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Spencer Overton at the BlackProf blog has an update on the Georgia voter ID law. Professor Overton links to an NPR interview he did on the subject yesterday, as well as a forthcoming article on voter identification.
Sara Solon at DMI Blog also tackles the supposed menace of "voter fraud," writing about how such ID laws are disenfrachising all sorts of folks - and not just poor, rural voters or people of color. As a bonus, she also links to Bronx Defender (And DMI fellow) Ezekial Edwards' interiew on WBAI about how the the census count of prisoners is distorting our democracy in other ways. Longtime Opportunity Agenda readers will remember that we covered this issue in the spring with an article by Kirsten Levingston of the Brennan Center.
Ezra Klein has a must-read about changes in Wal-Mart's employee health coverage, and what it means generally for the health security of working Americans. You should read the whole piece, but here's a quote:
Among the most striking findings outlined in Wal-Mart’s 2007 benefits booklet is the substantial health care cost a low-paid Wal-Mart worker would be forced to pay under the so-called ‘Value’ plan. A typical individual Wal-Mart worker who enrolls in the Value Plan will face high upfront costs because of a series of high deductibles, including a minimum $1,000 deductible for individual coverage, a $1,000 in-patient deductible per visit, a $500 out-patient surgical deductible per visit, a $300 pharmacy deductible, and a maximum out of pocket expense of $5,000 for an individual per year.
In total, when factoring the maximum out-of-pocket expense and the cost of the yearly premium ($598 a year for an individual under the Value Plan), a typical full-time worker (defined by Wal-Mart as 34 hours) who earns 10.11 an hour or $17,874 a year, would have pay nearly 30 percent of their total income for health care costs alone.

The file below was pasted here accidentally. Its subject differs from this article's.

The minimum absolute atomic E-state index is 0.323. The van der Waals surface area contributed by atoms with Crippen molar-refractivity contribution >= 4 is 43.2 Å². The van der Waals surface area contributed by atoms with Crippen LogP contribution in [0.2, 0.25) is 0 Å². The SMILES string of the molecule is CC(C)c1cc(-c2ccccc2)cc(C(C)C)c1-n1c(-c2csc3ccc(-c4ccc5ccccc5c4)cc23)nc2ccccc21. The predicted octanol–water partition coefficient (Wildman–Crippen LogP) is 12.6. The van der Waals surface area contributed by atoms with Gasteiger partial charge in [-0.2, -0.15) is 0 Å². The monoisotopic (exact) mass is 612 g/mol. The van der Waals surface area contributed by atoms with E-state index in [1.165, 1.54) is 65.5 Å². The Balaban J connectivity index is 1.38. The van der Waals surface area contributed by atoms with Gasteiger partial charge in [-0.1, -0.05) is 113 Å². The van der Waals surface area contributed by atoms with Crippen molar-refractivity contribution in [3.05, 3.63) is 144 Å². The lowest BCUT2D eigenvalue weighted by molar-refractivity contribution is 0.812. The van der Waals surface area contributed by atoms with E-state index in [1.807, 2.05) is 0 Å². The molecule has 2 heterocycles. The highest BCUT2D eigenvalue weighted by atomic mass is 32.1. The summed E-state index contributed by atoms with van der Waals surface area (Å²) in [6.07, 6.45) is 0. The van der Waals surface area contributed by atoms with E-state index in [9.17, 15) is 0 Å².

Incredibly, the health care cost burden actually worsens should an uninsured Wal-Mart worker enroll their family under the Value Plan. Again, because of multiple deductibles for each family member, and when factoring in the cost of the medical premium ($780) and maximum out-of-pocket expense ($10,000), a Wal-Mart worker whose family is insured under the “Value Plan” could pay as much as 60 percent of their total income towards health care costs under Wal-Mart’s most “affordable “health care” plan.
The Insure Blog has some information about the "doughnut hole" - the gap in medicare coverage that many seniors now face. The blog notes that a study by Wolters Klewar Health estimates that 16% of seniors who fall into the hole will discontinue therapy due to the costs. And for some treatements, that figure may climb as high as 33%.
For more on healthcare, The Century Foundation is hosting this week's edition of The Health Wonk Review, a summary of the best of the health blogosphere.
On a cultural note, Jack Turner of Jack and Jill Politics alerts us to the unfortunate news that Aaron Mcgruder's Boondocks comic strip may have come to an end. Fortunately the reason is that Boondocks was renewed for a second season on the Cartoon Network and a Boondocks movie might be in the works. The first blog I ever wrote was about the Washington Post's boneheaded suspension of Boondocks. It's unfortunate that the second time I blog about Boondocks may be to chronicle its permanent end. At least this time McGruder is going out on his own terms and taking his brilliant cartoon to the next level.
Also take a look at Black Prof Spencer Overton's analysis of racial diversity in Grey's Anatomy.
Finally, economist Jared Bernstein of the Economic Policy Institute proposes a $3000 solution to Treasury Secretary Paulson's $64,000 question: why are Americans unhappy with the current state of the economy?
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